For sometimes as low as $15, you can meet captains with real personalities, in boats that range from the rugged to the extremely comfortable. No need for reservations. Most are BYOB. Along the Wharf, these are first come and first serve. Perfect for groups who want more privacy, or who want to meet other hardy types. Enjoy!
These are not ideal for people with mobility issues, as sailboats tend to pitch more in the waves, and just by the very nature of their form. You usually need to be hanging on with one hand, and often bracing yourself with your feet. But if you are physically able to do so, I can’t recommend this enough.
For around $50 you get an elegant and sea-sprayed tour of the Bay on large beautiful sailboats that can accommodate up to 40 people. These 60-foot boats are reminiscent of when ships laden with goods would come into the Bay after a long journey up the coast, around the Horn, or across the ocean. The only difference is you won’t feel relief when it is over, but a desire to get right back on.
If you like the up close and personal experience of the sailboat tour, but want something a little more stable while still being able to feel and taste the sea, you want a catamaran. These sailboats are designed not to rock or pitch around so that they can offer exciting outdoor seating on a canvas mat stretched where the net pouch goes. For around $50 per person, these can be private or can accommodate larger groups.
There are few sights more beautiful than San Francisco at sunset, with the disappearing sun orange-coating the glittering city and the shattering Bay. On an elegant cruise, with the salty breeze warmly ruffling your hair, a cocktail keeping the rest of you distinctly un-ruffled, and the company of some of your best friends and new acquaintances? It’s a touch of the sublime in the everyday, for less than $70.
While sunset cruises offer spectacular sights and atmosphere, there are those who would argue the lights of the nightfallen city are even prettier than the sunset. In fact, some believe that the darkened waters are more mysterious, more haunted, more primevally alive than they are at any other time.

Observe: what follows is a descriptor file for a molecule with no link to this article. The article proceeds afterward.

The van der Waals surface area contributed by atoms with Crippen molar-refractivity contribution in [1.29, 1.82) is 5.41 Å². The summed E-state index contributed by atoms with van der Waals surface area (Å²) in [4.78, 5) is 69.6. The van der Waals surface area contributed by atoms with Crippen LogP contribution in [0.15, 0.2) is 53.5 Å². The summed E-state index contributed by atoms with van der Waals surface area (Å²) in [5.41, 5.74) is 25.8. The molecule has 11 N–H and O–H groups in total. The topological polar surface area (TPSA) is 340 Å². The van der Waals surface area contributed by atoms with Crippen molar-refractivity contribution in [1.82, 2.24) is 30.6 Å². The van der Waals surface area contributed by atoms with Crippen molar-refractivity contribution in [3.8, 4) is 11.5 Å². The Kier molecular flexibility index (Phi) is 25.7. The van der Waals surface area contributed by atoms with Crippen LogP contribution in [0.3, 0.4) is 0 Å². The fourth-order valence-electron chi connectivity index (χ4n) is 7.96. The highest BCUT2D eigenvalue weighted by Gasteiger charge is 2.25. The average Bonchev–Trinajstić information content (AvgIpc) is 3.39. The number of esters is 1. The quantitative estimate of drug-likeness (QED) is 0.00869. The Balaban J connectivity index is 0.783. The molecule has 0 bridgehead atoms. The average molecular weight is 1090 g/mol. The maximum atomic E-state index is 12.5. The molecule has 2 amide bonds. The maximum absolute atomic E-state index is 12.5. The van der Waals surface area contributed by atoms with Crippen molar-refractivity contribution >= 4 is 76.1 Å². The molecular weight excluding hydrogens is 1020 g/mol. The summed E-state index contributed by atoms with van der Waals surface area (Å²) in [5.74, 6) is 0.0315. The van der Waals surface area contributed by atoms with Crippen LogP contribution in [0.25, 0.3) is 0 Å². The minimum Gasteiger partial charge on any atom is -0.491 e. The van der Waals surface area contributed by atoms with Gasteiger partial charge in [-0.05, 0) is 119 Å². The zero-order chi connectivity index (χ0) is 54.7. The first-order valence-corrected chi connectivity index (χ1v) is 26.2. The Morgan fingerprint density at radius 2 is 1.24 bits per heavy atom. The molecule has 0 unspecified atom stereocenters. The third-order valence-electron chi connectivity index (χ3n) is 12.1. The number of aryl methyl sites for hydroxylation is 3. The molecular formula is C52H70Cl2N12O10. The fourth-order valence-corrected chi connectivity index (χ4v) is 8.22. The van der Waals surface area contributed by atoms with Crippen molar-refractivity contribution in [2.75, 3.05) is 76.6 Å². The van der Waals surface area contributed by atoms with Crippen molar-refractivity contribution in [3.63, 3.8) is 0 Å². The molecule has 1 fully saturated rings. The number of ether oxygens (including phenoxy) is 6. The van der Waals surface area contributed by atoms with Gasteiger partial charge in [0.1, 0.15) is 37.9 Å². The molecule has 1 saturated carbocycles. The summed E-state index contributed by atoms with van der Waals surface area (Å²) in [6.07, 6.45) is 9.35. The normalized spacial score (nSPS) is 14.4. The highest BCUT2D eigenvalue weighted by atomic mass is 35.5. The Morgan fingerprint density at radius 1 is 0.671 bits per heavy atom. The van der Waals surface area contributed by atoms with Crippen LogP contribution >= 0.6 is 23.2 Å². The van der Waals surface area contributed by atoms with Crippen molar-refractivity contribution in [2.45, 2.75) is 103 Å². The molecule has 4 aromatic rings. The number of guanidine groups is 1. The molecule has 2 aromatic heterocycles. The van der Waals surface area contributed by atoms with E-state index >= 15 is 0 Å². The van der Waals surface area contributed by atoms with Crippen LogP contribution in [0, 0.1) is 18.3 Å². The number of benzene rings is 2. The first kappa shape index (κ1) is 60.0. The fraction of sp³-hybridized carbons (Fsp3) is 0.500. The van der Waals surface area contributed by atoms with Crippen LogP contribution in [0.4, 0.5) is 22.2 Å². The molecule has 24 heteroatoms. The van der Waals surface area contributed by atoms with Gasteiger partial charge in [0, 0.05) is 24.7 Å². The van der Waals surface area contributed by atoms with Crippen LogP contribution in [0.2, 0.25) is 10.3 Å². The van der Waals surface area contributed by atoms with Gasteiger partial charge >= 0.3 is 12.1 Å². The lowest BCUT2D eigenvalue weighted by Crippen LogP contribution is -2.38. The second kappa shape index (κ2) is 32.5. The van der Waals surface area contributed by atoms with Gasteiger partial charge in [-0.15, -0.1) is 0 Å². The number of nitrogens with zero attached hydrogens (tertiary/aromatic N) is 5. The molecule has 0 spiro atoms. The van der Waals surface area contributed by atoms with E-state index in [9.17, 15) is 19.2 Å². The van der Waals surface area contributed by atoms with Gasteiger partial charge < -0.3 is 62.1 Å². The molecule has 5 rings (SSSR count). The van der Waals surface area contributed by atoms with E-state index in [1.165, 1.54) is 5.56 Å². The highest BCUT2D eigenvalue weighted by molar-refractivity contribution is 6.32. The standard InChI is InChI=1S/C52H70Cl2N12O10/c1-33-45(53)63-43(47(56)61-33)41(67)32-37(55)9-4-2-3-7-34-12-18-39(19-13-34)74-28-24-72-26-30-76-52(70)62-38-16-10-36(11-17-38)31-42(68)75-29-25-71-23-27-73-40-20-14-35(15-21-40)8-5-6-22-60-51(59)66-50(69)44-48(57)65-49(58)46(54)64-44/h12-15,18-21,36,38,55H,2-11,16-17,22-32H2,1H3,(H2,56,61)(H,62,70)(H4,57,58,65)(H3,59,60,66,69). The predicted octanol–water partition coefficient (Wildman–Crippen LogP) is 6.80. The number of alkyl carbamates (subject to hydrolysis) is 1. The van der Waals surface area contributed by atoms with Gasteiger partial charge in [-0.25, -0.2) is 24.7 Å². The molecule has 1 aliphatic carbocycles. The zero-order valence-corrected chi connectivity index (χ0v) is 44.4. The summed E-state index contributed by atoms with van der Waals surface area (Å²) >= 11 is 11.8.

And there are also those that argue a two-hour cruise with delicious dinner, great drinks, and fun dancing to classic and new tunes is the best thing of all. These tend to be fancier cruises, where you dress up and paint the Bay an elegant shade of red. Whatever the reason, we love this cruise, which depending on the time of year, takes in the light, the sunset, and the night, giving you a changing look at the always changing Bay.
Seeing New Things, Every Day
As Marla told me, through the bustle of life and the hustle of getting around a vibrant, chaotic, living city, she had never really seen the Bay before. But after touring the Bay by boat, it was somehow different and new. It was changed. It wasn’t just a part of the landscape, it was a living thing, and something to explore.
Some other seniors in her group had always seen the Bay for what it was, but they told her that it was different every time. It was never the same. It was always a new adventure because you were going to see something you had never seen before, even if it was just the cry of a Peregrine falcon diving and dipping into the Bay just when the sun was hitting the water at a particular way.
And for Marla, that was the point. Life is about seeing new things and seeing old things in a different way. As long as you move forward, as long as you dip your toes in the water, you’ll never see the same thing twice.
At Institute on Aging, our programs and services help older adults, their families, and caregivers explore aging together, through good times and bad, as an adventure and a journey. Connect with us today to learn more.